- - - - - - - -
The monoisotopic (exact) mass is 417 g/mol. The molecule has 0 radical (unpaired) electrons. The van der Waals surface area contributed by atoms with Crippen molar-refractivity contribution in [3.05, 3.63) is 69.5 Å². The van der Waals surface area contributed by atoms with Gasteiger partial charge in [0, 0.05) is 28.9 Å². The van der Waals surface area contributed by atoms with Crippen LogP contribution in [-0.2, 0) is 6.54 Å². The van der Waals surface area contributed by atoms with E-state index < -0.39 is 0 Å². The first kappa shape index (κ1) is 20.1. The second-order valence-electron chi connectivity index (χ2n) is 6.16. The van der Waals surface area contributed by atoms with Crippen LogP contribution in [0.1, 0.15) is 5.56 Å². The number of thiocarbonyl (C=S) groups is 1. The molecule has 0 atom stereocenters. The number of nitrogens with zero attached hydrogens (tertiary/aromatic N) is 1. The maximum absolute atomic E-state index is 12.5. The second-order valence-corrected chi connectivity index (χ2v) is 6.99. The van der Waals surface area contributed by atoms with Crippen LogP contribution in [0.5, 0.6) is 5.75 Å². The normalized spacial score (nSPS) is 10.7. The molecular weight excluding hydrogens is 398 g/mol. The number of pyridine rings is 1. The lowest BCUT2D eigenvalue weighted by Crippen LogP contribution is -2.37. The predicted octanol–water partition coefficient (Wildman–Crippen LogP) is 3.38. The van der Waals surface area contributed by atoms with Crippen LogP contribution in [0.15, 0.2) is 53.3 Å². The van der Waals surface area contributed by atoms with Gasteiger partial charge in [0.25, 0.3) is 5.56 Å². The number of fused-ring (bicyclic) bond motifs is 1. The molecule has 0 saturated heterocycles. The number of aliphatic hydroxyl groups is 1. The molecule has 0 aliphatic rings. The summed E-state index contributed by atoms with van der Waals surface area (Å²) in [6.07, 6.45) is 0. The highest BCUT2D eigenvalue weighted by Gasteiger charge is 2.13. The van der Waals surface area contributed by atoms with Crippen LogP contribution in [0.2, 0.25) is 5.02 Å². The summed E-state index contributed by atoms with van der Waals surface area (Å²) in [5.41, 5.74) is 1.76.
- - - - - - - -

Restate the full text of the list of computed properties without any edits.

The monoisotopic (exact) mass is 417 g/mol. The molecule has 0 radical (unpaired) electrons. The van der Waals surface area contributed by atoms with Crippen molar-refractivity contribution in [3.05, 3.63) is 69.5 Å². The van der Waals surface area contributed by atoms with Gasteiger partial charge in [0, 0.05) is 28.9 Å². The van der Waals surface area contributed by atoms with Crippen LogP contribution in [-0.2, 0) is 6.54 Å². The van der Waals surface area contributed by atoms with E-state index < -0.39 is 0 Å². The first kappa shape index (κ1) is 20.1. The second-order valence-electron chi connectivity index (χ2n) is 6.16. The van der Waals surface area contributed by atoms with Crippen LogP contribution in [0.1, 0.15) is 5.56 Å². The number of thiocarbonyl (C=S) groups is 1. The molecule has 0 atom stereocenters. The number of nitrogens with zero attached hydrogens (tertiary/aromatic N) is 1. The maximum absolute atomic E-state index is 12.5. The second-order valence-corrected chi connectivity index (χ2v) is 6.99. The van der Waals surface area contributed by atoms with Crippen LogP contribution in [0.5, 0.6) is 5.75 Å². The normalized spacial score (nSPS) is 10.7. The molecular weight excluding hydrogens is 398 g/mol. The number of pyridine rings is 1. The lowest BCUT2D eigenvalue weighted by Crippen LogP contribution is -2.37. The predicted octanol–water partition coefficient (Wildman–Crippen LogP) is 3.38. The van der Waals surface area contributed by atoms with Crippen LogP contribution in [0.15, 0.2) is 53.3 Å². The van der Waals surface area contributed by atoms with Gasteiger partial charge in [0.25, 0.3) is 5.56 Å². The number of fused-ring (bicyclic) bond motifs is 1. The molecule has 0 saturated heterocycles. The number of aliphatic hydroxyl groups is 1. The molecule has 0 aliphatic rings. The summed E-state index contributed by atoms with van der Waals surface area (Å²) in [6.07, 6.45) is 0. The highest BCUT2D eigenvalue weighted by Gasteiger charge is 2.13. The van der Waals surface area contributed by atoms with Crippen LogP contribution in [0.2, 0.25) is 5.02 Å². The summed E-state index contributed by atoms with van der Waals surface area (Å²) in [5.41, 5.74) is 1.76.